'Aphids' is a generic term for over 500 species (in the UK) of sap-sucking insects which secrete honeydew. The moulds that often grow on this are unsightly, but generally harmless. However, the aphids do weaken plants and distort growth and leaves. More seriously, aphids transmit many viruses and the physical wounds they cause encourage further infections.
- Distorted growth & leaves
- Discarded white exoskeletons on tops of leaves
- Sooty and/or sticky patches on leaves
- Presence of ants which may protect the aphids in return for the honeydew they produce
These small (6-8mm long) beetles are either black with six yellow spots (common asparagus beetle) or orange with black spots (spotted asparagus beetle). The adults eat emerging spears during the spring, lay eggs and then the larvae eat the stems and foliage.
- Holes and yellow or brown discolouration in emerging asparagus tips
- Whole spear may die if damage severe
Also known as Gall mite, this microscopic (1/4 mm long) white mite lays its eggs in buds from June until spring. Many thousands of mites can infest each bud. As they suck sap from the developing leaves, they cause the bud to change shape and swell, sometimes forming galls. By the spring, the buds may be dry and leaves fail to emerge.
From April until July, the mites emerge from infected buds and then spread to surrounding buds and plants, often transported by passing insects, by wind or even rainsplash. The blackcurrant's relatives, gooseberries and redcurrants are also affected but without the chatacteistic big buds.
Yields may be reduced but far more important than it's direct effects is the fact that the mite transmits reversion virus.
- Enlarged buds from late summer:
- spherical appearance unlike the normal pointed appearance of buds
- up to twice the size of normal buds by autumn
- most visible when leaves have fallen in the autumn
- Buds may turn into galls
- In spring buds fail to open or leaves are stunted
Pigeons and other birds can quickly strip the tender parts of crops, demolish berries and pull up sets. Severe attacks can leave you with no crop but, before you make your allotment a bird-free zone, don't forget that birds are a vital part of integrated pest control.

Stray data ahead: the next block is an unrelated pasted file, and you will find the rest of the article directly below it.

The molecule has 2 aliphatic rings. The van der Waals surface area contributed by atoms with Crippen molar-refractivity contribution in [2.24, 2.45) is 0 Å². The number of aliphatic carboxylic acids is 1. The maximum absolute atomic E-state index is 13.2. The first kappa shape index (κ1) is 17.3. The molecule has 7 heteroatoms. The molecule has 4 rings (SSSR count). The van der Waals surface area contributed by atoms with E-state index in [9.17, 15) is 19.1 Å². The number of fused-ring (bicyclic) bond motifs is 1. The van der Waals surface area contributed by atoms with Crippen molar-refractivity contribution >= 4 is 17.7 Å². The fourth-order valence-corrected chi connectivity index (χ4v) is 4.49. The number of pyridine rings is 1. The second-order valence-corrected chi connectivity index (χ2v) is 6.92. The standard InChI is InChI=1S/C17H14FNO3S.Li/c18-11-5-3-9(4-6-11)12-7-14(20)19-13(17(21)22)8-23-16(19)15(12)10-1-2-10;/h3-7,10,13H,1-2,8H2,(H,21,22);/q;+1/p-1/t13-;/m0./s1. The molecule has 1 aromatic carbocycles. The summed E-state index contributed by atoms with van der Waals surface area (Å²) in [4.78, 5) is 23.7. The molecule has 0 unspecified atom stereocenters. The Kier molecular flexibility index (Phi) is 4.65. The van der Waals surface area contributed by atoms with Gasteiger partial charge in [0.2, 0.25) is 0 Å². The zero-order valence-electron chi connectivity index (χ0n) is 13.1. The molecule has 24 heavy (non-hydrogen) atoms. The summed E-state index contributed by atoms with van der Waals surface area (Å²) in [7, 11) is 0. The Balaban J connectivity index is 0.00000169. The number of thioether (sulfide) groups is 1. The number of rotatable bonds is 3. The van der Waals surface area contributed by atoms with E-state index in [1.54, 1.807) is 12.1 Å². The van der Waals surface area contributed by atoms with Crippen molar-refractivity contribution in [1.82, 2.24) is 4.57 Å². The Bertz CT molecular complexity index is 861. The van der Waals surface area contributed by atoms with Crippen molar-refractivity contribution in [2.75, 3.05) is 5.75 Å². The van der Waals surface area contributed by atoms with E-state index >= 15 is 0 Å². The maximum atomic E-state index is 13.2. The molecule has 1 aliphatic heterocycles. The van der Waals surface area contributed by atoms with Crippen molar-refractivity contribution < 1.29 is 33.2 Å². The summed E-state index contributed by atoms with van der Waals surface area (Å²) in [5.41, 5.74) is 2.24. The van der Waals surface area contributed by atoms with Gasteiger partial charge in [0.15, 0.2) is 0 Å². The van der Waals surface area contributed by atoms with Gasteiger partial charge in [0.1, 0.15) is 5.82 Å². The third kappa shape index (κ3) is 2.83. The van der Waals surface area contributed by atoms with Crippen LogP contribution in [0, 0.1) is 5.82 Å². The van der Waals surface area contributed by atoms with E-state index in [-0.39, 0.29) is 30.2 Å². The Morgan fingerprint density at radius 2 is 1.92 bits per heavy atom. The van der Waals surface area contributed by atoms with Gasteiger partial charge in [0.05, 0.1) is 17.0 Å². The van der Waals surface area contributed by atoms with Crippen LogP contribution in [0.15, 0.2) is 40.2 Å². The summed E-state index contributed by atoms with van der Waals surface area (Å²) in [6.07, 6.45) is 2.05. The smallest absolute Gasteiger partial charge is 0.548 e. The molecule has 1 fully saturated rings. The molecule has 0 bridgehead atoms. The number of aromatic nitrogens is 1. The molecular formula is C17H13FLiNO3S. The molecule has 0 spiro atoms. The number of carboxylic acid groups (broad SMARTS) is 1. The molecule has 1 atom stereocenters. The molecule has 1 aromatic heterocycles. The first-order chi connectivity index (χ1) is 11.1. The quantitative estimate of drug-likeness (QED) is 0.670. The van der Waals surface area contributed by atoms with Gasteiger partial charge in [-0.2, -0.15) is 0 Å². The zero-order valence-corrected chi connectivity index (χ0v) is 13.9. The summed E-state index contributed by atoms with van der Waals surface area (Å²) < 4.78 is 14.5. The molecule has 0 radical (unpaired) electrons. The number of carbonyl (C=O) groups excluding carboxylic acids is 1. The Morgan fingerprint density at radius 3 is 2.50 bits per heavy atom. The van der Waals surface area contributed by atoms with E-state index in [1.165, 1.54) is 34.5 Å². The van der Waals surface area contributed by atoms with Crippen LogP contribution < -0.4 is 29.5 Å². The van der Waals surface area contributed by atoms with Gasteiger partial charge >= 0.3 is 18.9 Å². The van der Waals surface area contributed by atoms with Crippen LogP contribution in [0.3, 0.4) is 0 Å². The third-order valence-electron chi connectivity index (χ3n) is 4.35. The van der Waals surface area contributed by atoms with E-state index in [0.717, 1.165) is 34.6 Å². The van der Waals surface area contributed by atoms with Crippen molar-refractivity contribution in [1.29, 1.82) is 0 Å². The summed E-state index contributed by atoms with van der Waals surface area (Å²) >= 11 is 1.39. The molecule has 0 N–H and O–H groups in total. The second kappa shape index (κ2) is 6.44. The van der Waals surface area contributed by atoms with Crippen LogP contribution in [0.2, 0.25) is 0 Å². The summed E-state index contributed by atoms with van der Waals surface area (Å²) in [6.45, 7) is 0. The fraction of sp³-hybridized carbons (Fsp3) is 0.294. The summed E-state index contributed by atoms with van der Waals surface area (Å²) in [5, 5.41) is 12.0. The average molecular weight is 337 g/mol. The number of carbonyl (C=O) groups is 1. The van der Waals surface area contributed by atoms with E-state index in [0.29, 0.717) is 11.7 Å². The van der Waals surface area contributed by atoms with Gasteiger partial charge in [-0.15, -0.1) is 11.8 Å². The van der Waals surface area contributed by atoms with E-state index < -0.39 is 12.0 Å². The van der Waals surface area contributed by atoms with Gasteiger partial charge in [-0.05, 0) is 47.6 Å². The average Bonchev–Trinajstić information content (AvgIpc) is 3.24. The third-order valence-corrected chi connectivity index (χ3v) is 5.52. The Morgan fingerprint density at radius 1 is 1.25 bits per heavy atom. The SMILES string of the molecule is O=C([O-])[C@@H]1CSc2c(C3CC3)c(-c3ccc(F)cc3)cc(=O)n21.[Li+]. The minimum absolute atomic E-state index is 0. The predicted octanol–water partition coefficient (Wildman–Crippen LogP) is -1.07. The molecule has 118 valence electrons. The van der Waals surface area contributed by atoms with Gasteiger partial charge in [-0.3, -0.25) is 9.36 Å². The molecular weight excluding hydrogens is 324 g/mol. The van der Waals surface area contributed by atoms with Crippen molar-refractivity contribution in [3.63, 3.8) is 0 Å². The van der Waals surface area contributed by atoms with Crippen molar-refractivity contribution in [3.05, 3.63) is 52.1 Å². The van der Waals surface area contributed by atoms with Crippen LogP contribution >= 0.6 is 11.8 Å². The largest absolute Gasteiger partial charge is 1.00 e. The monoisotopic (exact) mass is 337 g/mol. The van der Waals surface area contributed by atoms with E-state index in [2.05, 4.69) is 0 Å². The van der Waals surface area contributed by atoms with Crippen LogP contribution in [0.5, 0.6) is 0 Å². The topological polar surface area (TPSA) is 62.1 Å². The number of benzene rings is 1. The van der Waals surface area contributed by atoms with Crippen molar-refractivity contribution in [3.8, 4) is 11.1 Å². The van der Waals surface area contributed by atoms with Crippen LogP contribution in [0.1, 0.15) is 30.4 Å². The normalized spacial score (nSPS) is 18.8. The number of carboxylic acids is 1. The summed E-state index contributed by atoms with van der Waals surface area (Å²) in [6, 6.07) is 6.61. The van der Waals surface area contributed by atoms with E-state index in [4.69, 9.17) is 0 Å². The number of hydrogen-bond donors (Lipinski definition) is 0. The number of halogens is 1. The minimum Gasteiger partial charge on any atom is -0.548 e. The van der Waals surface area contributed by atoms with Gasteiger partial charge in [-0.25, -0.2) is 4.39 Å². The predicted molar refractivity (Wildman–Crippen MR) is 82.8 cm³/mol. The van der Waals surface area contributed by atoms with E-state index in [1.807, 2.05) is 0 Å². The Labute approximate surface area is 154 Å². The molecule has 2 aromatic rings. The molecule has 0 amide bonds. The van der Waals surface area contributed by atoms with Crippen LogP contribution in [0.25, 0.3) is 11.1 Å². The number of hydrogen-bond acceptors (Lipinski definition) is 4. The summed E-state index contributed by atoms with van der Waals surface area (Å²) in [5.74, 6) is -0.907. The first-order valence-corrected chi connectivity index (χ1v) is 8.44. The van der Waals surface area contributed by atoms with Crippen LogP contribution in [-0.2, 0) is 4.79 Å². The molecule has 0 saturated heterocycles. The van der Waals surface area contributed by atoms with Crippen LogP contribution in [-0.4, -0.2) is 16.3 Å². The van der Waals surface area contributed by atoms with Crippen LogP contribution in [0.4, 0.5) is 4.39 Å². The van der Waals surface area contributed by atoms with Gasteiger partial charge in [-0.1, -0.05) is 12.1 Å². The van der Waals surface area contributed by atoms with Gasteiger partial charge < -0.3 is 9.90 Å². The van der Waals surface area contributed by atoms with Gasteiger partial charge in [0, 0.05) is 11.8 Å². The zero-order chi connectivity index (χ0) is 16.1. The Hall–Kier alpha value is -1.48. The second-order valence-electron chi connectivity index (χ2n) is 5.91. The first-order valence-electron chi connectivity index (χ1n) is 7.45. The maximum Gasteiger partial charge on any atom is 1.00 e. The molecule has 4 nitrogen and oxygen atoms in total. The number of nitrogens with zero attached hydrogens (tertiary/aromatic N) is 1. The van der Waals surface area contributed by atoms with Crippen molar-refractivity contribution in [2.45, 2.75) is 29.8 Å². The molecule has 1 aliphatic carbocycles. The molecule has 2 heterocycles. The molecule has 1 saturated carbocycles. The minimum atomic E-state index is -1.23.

- Brassicas and peas stripped leaving little but the tough stems and veins
- Bush fruit such as currants and tree fruit, especially cherries, either removed completely or left half-eaten.
- Onion sets pulled from the soil and left scattered about
A serious disease which affects first the top leaves, with brown blotches in late summer, in warm, wet weather. More often than not, the fungus then spreads down the stems killing the foliage.
- Brown spots which begin on upper leaves
- Brown patches on tubers, firm at first but quickly turning to a soft, wet rot
A sunken, dark patch at the end of fruit where the petals were indicates calcium deficiency. This causes cells to swell and burst. As a lack of calcium in soil or compost is rarely a problem, it is almost always due to inadequate distribution of that calcium around the plant by water - either because of insufficient water at the roots or too little transpiration (loss of water through the leaves).
- A dark (yellow, green, brown or black), often sunken, patch at the end of the fruit where the flower was
- Tends to affect the earliest trusses and larger fruited varieties more seriously
Plants are said to 'bolt' when they start flowering before you have had a chance to harvest the roots or leaves that you are growing the plant for. This concentrates the plant's resources on the flower and often leads to toughness or bitterness.
- Vary from crop to crop but, generally, one or more fast-growing spikes of growth appear which show signs of flower formation
This innocuous-looking fly lays its eggs on the soil surface near brassica roots. When they hatch, the 6-8mm long maggots begin eating the roots. The maggots go through a brown pupal stage before emerging as adults, mating, and infecting new plants. There are typically three generations every year, with the pupae of the third generation overwintering in the soil, emerging in the spring to begin on a new crop.